5.5.1: Disprove the statement: If a and b are any two real numbers, then l...
 5.5.2: Disprove the statement: If n {0, 1, 2, 3, 4}, then 2n + 3n + n(n 1)...
 5.5.3: Disprove the statement: If n {1, 2, 3, 4, 5}, then 3  (2n2 + 1).
 5.5.4: Disprove the statement: Let n N. If n(n+1)2 is odd, then (n+1)(n+2)...
 5.5.5: Disprove the statement: For every two positive integers a and b, (a...
 5.5.6: Let a, b Z. Disprove the statement: If ab and (a + b)2 are of oppos...
 5.5.7: For positive real numbers a and b, it can be shown that (a + b) 1a ...
 5.5.8: In Exercise 5.7, it is stated that (a + b) 1a + 1b 4 for every two ...
 5.5.9: Disprove the statement: For every positive integer x and every inte...
 5.5.10: Prove that there is no largest negative rational number.
 5.5.11: Prove that there is no smallest positive irrational number
 5.5.12: Prove that 200 cannot be written as the sum of an odd integer and t...
 5.5.13: Use proof by contradiction to prove that if a and b are odd integer...
 5.5.14: Prove that if a 2 and b are integers, then a  b or a  (b + 1).
 5.5.15: Prove that 1000 cannot be written as the sum of three integers, an ...
 5.5.16: Prove that the product of an irrational number and a nonzero ration...
 5.5.17: Prove that when an irrational number is divided by a (nonzero) rati...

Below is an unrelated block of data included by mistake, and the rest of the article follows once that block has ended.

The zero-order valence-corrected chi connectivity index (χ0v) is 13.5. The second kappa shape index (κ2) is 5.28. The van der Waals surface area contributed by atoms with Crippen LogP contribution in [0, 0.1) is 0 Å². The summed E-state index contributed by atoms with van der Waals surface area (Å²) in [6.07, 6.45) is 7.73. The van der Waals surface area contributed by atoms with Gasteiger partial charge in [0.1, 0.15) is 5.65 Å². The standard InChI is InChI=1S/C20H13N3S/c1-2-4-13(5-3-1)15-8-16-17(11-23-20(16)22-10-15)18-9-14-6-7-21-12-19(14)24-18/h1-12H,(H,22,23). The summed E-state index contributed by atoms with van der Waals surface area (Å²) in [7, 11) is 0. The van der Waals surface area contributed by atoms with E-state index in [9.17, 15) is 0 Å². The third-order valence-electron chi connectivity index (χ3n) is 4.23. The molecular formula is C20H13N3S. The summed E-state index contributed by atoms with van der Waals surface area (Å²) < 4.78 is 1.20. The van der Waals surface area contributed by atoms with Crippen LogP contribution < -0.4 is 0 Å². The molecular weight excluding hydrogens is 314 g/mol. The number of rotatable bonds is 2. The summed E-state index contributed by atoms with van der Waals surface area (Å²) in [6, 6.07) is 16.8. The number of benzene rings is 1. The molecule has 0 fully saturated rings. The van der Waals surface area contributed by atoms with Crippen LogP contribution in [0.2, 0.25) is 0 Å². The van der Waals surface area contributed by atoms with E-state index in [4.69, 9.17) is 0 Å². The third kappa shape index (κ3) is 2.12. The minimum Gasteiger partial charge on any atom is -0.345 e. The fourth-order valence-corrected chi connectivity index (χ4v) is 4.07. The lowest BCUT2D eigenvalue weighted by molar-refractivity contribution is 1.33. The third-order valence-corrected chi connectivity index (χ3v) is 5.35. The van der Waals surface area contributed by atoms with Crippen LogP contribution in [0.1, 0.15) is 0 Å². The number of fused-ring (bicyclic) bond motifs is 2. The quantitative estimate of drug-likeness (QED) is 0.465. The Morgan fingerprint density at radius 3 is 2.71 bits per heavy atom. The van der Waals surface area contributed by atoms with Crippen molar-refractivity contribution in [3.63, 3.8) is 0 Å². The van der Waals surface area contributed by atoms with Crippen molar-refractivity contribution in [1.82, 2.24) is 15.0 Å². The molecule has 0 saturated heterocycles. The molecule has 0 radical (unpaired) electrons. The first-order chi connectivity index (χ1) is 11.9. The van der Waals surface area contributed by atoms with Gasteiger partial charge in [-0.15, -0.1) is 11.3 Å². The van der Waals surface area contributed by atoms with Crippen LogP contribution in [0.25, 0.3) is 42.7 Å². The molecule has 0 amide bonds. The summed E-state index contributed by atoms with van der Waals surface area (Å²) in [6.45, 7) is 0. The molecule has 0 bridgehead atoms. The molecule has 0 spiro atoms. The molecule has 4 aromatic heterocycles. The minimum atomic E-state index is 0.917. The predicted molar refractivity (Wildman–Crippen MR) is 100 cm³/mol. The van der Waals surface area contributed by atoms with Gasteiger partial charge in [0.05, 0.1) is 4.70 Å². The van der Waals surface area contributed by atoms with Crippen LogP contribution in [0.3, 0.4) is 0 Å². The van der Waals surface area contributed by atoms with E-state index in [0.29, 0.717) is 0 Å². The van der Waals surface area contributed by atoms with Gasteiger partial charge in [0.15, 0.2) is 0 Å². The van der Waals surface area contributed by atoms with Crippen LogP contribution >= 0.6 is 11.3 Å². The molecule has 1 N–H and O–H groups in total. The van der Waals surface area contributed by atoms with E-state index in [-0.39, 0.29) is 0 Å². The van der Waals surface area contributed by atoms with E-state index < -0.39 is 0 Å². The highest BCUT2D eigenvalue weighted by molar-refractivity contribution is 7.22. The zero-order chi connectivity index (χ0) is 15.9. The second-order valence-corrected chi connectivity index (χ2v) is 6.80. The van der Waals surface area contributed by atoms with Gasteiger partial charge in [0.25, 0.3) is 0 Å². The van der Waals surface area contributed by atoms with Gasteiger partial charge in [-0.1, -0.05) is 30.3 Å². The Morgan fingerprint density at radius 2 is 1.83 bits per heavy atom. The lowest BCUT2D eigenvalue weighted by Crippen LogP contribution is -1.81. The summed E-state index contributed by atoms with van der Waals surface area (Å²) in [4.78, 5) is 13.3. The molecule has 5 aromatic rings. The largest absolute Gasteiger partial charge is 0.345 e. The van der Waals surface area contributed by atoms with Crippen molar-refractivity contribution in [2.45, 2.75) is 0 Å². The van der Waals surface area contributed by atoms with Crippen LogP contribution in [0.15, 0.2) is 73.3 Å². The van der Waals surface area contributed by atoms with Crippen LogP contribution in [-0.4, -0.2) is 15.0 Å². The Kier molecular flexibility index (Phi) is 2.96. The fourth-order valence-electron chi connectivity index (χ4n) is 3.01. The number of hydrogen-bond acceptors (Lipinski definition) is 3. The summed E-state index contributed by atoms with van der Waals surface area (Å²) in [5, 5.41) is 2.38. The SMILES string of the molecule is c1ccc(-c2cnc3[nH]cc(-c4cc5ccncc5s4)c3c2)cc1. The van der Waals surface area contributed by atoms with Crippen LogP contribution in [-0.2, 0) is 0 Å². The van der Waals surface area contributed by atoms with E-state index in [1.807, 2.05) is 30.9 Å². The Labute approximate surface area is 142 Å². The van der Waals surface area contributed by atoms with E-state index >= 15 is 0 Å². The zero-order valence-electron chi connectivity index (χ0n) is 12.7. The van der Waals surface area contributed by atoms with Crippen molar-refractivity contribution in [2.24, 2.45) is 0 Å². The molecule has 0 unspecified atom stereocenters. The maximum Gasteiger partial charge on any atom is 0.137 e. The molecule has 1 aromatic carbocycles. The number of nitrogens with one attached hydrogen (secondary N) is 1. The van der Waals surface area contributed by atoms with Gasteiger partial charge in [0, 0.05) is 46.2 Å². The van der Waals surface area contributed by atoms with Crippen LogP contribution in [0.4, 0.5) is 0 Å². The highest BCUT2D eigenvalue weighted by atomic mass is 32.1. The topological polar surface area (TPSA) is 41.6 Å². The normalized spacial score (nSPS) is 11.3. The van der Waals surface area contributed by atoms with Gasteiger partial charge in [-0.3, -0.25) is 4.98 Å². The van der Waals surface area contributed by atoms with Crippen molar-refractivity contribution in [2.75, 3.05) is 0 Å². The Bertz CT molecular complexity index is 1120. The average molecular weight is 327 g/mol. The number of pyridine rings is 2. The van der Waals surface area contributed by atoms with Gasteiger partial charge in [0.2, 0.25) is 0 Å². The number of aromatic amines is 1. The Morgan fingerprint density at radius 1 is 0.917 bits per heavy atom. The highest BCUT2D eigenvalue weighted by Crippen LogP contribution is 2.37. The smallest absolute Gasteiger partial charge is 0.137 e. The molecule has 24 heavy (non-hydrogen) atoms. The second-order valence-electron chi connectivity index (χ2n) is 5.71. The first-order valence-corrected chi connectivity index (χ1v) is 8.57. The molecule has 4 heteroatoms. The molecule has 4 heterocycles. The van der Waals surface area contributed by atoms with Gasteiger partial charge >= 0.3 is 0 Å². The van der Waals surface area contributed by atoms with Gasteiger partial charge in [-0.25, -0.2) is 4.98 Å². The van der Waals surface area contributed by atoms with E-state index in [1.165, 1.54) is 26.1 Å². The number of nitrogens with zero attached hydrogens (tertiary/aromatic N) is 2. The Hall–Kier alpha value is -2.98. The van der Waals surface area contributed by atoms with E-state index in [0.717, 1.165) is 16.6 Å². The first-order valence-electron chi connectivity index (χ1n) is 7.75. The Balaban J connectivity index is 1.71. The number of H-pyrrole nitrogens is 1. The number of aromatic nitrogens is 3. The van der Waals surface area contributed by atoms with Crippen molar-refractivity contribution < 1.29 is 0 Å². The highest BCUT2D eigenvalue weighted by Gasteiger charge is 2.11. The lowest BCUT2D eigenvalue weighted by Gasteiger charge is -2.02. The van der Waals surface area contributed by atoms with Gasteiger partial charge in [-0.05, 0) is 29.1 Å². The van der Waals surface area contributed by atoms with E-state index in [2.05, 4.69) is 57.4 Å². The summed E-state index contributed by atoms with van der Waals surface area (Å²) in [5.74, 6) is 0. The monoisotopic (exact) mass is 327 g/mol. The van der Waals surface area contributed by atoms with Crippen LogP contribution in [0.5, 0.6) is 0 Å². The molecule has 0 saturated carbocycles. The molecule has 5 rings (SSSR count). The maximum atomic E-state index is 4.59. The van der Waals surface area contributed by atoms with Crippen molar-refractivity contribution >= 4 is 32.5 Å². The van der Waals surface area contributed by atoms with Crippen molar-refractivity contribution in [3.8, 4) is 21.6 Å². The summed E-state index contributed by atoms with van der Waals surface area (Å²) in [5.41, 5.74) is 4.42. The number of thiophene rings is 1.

5.5.18: Let a be an irrational number and r a nonzero rational number. Prov...
 5.5.19: Prove that 3 is irrational. [Hint: First prove for an integer a tha...
 5.5.20: Prove that 2 + 3 is an irrational number.
 5.5.21: (a) Prove that 6 is an irrational number.(b) Prove that there are i...
 5.5.22: Let S = {p + q 2 : p, q Q} and T = {r + s 3 : r,s Q}. Prove that S ...
 5.5.23: Prove that there is no integer a such that a 5 (mod 14) and a 3 (mo...
 5.5.24: Prove that there exists no positive integer x such that 2x < x 2 < 3x
 5.5.25: Prove that there do not exist three distinct positive integers a, b...
 5.5.26: Prove that the sum of the squares of two odd integers cannot be the...
 5.5.27: Prove that if x and y are positive real numbers, then x + y = x + y.
 5.5.28: Prove that there do not exist positive integers m and n such that m...
 5.5.29: Let m be a positive integer of the form m = 2s, where s is an odd i...
 5.5.30: Prove that there do not exist three distinct real numbers a, b and ...
 5.5.31: Use a proof by contradiction to prove the following. Let m Z. If 3 ...
 5.5.32: Prove that there exist no positive integers m and n for which m2 + ...
 5.5.33: (a) Prove that there is no rational number solution of the equation...
 5.5.34: Prove that if n is an odd integer, then 7n 5 is even by(a) a direct...
 5.5.35: Let x be a positive real number. Prove that if x 2x > 1, then x > 2...
 5.5.36: Let a, b R. Prove that if ab = 0, then a = 0 by using as many of th...
 5.5.37: Let x, y R+. Prove that if x y, then x 2 y2 by(a) a direct proof, (...
 5.5.38: Prove the following statement using more than one method of proof.L...